The Pro Gymnastics Challenge was created by Brent Klaus, CEO of International Gymnastics Camp, the world’s premier gymnastics facility. A former elite gymnast himself, Klaus saw the issues gymnasts were having post career and between Olympic years, and saw the PGC as an interesting alternative to extend their performance window. “The window for success for both male and female gymnasts is very small, and after that window sometimes they struggle to figure out what’s next despite being highly motivated and successful athletes,” Klaus said. “The PGC can help fill that void for athletes and for the sport and can put these athletes in front of a new audience of casual fans as well as thousands of core followers, who have never seen them compete in this way, in or out of the Olympics.”
Klaus’ vision for this will also call for fans to help choose the events that the athletes will go head to head in, using social media and mobile technology created by the California-based firm Phizzle. Fans will vote on what will be next in the competition, and will even have the chance for men and women to go against each other in select events. “It will be different than anything consumers have experienced in-arena with elite athletes,” he added. “And we think it won’t just change the way gymnastics are viewed, it will help usher in a new era of fan engagement for all sports.”
The concept has been welcomed by a host of athletes in the sport from around the world. Liukin for one thinks the concept is well overdue. “Between Olympics, sometimes gymnastics gets lost in the mix; the PGC will give the sport the chance to be relevant all the time, and create new opportunities for athletes, and if it works will bring more people to the sport, which is a big plus for everyone involved.” Some have said the risk of injury may slow the elite young stars to the competition, but Liukin feels that as the circuit catches on that fear will be allayed for many. “Injuries are part of the sport and they can happen at any time,” she added. “There is no more risk in this format than there would be in practice, and the reward for the long term health of the sport is very high, It will take some time but if it’s successful, it will definitely be groundbreaking for Olympic sports.”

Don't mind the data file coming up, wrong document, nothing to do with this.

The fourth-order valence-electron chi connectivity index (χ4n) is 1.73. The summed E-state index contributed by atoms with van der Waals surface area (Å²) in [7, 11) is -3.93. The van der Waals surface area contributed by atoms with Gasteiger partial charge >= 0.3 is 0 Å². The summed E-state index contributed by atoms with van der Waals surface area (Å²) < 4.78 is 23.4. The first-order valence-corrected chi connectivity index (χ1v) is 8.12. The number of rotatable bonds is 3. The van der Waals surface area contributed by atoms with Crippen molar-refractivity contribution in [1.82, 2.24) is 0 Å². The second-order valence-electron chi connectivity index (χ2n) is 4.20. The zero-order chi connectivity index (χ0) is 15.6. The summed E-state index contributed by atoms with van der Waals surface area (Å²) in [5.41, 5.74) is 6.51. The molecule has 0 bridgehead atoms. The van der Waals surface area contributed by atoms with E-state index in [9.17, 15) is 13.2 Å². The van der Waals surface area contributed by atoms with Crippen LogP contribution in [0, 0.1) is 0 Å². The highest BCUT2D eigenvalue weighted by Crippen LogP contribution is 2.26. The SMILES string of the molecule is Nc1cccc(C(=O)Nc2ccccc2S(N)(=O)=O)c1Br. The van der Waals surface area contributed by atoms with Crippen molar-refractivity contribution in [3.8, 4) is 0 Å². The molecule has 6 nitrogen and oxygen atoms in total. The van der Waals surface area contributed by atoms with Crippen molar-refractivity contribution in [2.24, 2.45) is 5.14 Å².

In addition to the athleticism of the gymnasts, Klaus is a big proponent of exposing the personalities of all involved, and to do so he has brought on long time television executives Jay Rosenstein and Neil Pilson to manage the television and digital portions of the show. The two forged a partnership with ESPN for the broadcast of the event, which will air in primetime on three consecutive nights, May 20, 21 and 22. “The buy-in from television shows that we are on to something, and that this type of format can bring in brands and fans who will learn more about the athletes and engage with them not just during London or Rio, but every day,” Klaus added. “There is no reason that these talented performers shouldn’t become household names for casual fans, and that’s what we will aim to achieve.”
In addition to television and talent, the platform is actively pursuing brands who can use the PGC as a litmus test for new product activation, especially with a young diverse audience who follow athletics year-round around the globe. “The platform we have created is designed for brands to interact with those in arena and in the social space to be very promotion friendly,” Klaus said. “There is really nothing that is off-limits and we anticipate using the PGC as way to really take gymnastics to a new level.”
If it works for the gymnasts, maybe the world swimming tour is next?